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Frank Newman

Official Cash Rate Surprise

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I, like many people, responded to the decision of the Reserve Bank to reduce the Official Cash Rate (OCR) by 0.5% to 1% with some alarm: What has the Governor seen in their forecasts that is so dire as to warrant such an extraordinary reduction?

The Reserve Bank’s action says things are now more dire than they were during the Global Financial Crisis.  This is in contrast to the buzz from the Beehive which is, Don’t worry, be happy! 

Given how little faith people have in politicians, I suspect consumers and business owners will take a lead from the actions of the Reserve Bank, but not the words of the Governor who says, Save the economy: Borrow and spend. Most consumers will respond to the Governor’s words by doing exactly the opposite: Save and not spend. This will cause business confidence to decline at a faster rate than it is already.

The Governor also raised the prospect to negative interest rates – where depositors pay to have their money in a savings account instead of receiving interest! Economic theory has it this would encourage savers to invest in business, which in turn stimulates growth. The theory is wrong in practice. Savers wanting the security of cash, retirees for example, will simply cut back on spending.

If the alternatives like shares were palatable as the Governor suggests, then  why do most retirees prefer the safer option of bank deposits? Or if shares are seen as too risky by risk averse investors, perhaps Mr Orr would prefer they invest in rental property, but then the government has made that just so much more difficult. And in any event, having cash in an asset that cannot be readily drawn down as the need arises, makes this an unsuitable investment choice for many.

There will also be an impact on KiwiSaver balances. Those approaching 65 will be invested in conservative funds invested primarily in fixed interest securities. Those funds will more than likely show zero or negative returns. They will most likely respond by shifting into a growth funds, at a time when high-risk “growth” assets like shares have more risk on the downside than the upside.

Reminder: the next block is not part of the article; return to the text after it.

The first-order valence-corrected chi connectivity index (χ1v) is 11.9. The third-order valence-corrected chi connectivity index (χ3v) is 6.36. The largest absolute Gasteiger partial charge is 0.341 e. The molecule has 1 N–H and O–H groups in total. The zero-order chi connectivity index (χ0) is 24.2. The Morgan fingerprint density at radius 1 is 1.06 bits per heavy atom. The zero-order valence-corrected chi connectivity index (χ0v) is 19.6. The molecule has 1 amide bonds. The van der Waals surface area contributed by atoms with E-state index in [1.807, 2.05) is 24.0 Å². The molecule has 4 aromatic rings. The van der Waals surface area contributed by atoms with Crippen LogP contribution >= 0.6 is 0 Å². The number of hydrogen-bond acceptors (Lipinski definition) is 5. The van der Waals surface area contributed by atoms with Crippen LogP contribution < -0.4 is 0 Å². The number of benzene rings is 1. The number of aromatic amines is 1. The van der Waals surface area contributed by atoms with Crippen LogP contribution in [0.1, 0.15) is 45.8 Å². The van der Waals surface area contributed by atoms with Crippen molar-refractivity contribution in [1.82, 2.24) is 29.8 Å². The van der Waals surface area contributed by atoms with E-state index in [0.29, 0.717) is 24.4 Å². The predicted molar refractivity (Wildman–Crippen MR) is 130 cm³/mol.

It is also quite likely that those depending on interest income will chase higher returns and be tempted by the higher returns offered by fringe finance companies, which is the very last thing they should be doing. However, this is the inevitably consequence of the Reserve Bank’s actions. Perhaps this well-being government is so insulated from reality that it does not understand the human cost of losing one’s life savings.

There are no good options. 

Rather than save the economy, the RB Governor is more likely to have accelerated the decline, because there is no doubt a decline is underway, as the property market shows.

The latest report from property data provider, CoreLogic, shows that the cities that have had the biggest sustained gains in property prices are now on the decline – Auckland, Tauranga, Hamilton, Rotorua, Napier, Wellington, and the Queenstown Lakes District.

While typically low value regions like Whanganui, Gisborne and Invercargill are still positive, in most areas how price inflation is at its lowest growth rate in four years.

Given house prices over the last five years or so has risen much faster than household incomes, it is inevitable that at some point houses will become unaffordable and the demand will fall. That is the new reality.

What we are not yet seeing in the figures, which obviously lag what is happening at the coalface, is how quiet the market has become. Building companies are slowing down . The turning point was when the Taxation Working Group released its report proposing a capital gains tax. 

That is of course flowing through to the trades and there are anecdotal reports that tradies are now available to start in a matter of days rather than weeks or months as was the case a year ago. For some the pipeline of work ahead has slowed or stopped completely. That spells a problem for those tradies with the hire-purchase utes and high overheads and could turn ugly very quickly. In my view it’s not a matter of could but will turn ugly.

This comes at a time when farmers are being villainised by jet-setting carbon producing politicians who live off the wealth produce by others, when overseas tourism numbers have declined, and when our oil and exploration sector is winding down.

So how is that export income going to be replaced? We are told by our politicians that new clean industries will emerge, but there is little of any substance to their relies when asked  what those industries actually are.

The Reserve Bank is running out of options, and it appears to have already run out of answers. Economic stimulus will have to come from elsewhere, and more than likely that will be a borrow and spend programme from central government. That will work fine for the term of this and the next government, but there will come a time when the music stops playing, and the public will be left holding the parcel. By then the current crop of politicians will be comfortably secure in their jobs and the United Nations.  

The only answer is to create a vibrant export lead economy. That would require a 180 degree turnaround by our politicians and an acceptance of the virtues of the free market. And it would require central government to lay off their persecution of farmers and to revive the oil and gas sector. Don’t expect that to happen anytime soon.